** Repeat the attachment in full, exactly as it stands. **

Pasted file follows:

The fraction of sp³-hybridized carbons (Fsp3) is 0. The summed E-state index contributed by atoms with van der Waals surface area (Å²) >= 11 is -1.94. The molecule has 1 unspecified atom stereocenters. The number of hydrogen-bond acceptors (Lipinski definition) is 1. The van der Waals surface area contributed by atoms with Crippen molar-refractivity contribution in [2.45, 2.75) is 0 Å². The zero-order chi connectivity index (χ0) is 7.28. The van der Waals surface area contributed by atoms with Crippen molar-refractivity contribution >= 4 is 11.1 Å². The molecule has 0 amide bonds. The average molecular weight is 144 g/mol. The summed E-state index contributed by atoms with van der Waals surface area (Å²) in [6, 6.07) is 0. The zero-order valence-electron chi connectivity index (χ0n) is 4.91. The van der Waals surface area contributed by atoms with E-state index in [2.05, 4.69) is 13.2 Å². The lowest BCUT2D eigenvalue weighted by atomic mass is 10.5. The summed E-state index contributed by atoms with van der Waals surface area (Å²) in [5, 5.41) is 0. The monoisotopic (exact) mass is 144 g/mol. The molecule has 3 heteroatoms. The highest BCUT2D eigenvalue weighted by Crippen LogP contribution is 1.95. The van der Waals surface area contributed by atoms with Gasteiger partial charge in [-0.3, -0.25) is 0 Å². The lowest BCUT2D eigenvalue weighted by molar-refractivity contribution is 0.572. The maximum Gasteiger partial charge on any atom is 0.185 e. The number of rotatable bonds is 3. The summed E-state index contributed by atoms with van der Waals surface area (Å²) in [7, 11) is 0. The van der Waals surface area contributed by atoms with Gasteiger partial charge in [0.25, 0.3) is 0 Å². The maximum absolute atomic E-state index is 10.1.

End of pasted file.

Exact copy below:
The fraction of sp³-hybridized carbons (Fsp3) is 0. The summed E-state index contributed by atoms with van der Waals surface area (Å²) >= 11 is -1.94. The molecule has 1 unspecified atom stereocenters. The number of hydrogen-bond acceptors (Lipinski definition) is 1. The van der Waals surface area contributed by atoms with Crippen molar-refractivity contribution in [2.45, 2.75) is 0 Å². The zero-order chi connectivity index (χ0) is 7.28. The van der Waals surface area contributed by atoms with Crippen molar-refractivity contribution >= 4 is 11.1 Å². The molecule has 0 amide bonds. The average molecular weight is 144 g/mol. The summed E-state index contributed by atoms with van der Waals surface area (Å²) in [6, 6.07) is 0. The zero-order valence-electron chi connectivity index (χ0n) is 4.91. The van der Waals surface area contributed by atoms with E-state index in [2.05, 4.69) is 13.2 Å². The lowest BCUT2D eigenvalue weighted by atomic mass is 10.5. The summed E-state index contributed by atoms with van der Waals surface area (Å²) in [5, 5.41) is 0. The monoisotopic (exact) mass is 144 g/mol. The molecule has 3 heteroatoms. The highest BCUT2D eigenvalue weighted by Crippen LogP contribution is 1.95. The van der Waals surface area contributed by atoms with Gasteiger partial charge in [-0.3, -0.25) is 0 Å². The lowest BCUT2D eigenvalue weighted by molar-refractivity contribution is 0.572. The maximum Gasteiger partial charge on any atom is 0.185 e. The number of rotatable bonds is 3. The summed E-state index contributed by atoms with van der Waals surface area (Å²) in [7, 11) is 0. The van der Waals surface area contributed by atoms with Gasteiger partial charge in [0.25, 0.3) is 0 Å². The maximum absolute atomic E-state index is 10.1.